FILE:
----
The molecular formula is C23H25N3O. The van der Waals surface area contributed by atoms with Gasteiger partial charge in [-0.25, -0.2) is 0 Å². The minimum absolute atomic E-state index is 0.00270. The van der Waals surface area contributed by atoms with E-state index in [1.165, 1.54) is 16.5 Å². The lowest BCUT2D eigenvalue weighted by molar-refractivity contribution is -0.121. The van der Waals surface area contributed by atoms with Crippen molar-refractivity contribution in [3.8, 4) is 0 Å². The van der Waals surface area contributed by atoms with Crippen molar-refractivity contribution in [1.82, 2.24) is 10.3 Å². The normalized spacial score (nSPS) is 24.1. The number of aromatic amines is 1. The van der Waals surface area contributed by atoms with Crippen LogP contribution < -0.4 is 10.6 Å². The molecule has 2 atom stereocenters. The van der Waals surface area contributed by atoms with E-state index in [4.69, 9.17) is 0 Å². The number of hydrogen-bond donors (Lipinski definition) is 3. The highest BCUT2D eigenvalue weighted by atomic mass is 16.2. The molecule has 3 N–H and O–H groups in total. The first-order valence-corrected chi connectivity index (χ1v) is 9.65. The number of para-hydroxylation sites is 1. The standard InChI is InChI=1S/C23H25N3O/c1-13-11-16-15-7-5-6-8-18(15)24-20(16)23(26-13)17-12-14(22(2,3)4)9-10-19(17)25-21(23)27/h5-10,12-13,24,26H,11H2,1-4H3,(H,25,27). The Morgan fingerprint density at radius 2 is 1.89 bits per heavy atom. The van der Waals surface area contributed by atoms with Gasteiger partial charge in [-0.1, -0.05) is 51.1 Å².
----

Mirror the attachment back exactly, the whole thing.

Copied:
The molecular formula is C23H25N3O. The van der Waals surface area contributed by atoms with Gasteiger partial charge in [-0.25, -0.2) is 0 Å². The minimum absolute atomic E-state index is 0.00270. The van der Waals surface area contributed by atoms with E-state index in [1.165, 1.54) is 16.5 Å². The lowest BCUT2D eigenvalue weighted by molar-refractivity contribution is -0.121. The van der Waals surface area contributed by atoms with Crippen molar-refractivity contribution in [3.8, 4) is 0 Å². The van der Waals surface area contributed by atoms with Crippen molar-refractivity contribution in [1.82, 2.24) is 10.3 Å². The normalized spacial score (nSPS) is 24.1. The number of aromatic amines is 1. The van der Waals surface area contributed by atoms with Crippen LogP contribution < -0.4 is 10.6 Å². The molecule has 2 atom stereocenters. The van der Waals surface area contributed by atoms with E-state index in [4.69, 9.17) is 0 Å². The number of hydrogen-bond donors (Lipinski definition) is 3. The highest BCUT2D eigenvalue weighted by atomic mass is 16.2. The molecule has 3 N–H and O–H groups in total. The first-order valence-corrected chi connectivity index (χ1v) is 9.65. The number of para-hydroxylation sites is 1. The standard InChI is InChI=1S/C23H25N3O/c1-13-11-16-15-7-5-6-8-18(15)24-20(16)23(26-13)17-12-14(22(2,3)4)9-10-19(17)25-21(23)27/h5-10,12-13,24,26H,11H2,1-4H3,(H,25,27). The Morgan fingerprint density at radius 2 is 1.89 bits per heavy atom. The van der Waals surface area contributed by atoms with Gasteiger partial charge in [-0.1, -0.05) is 51.1 Å².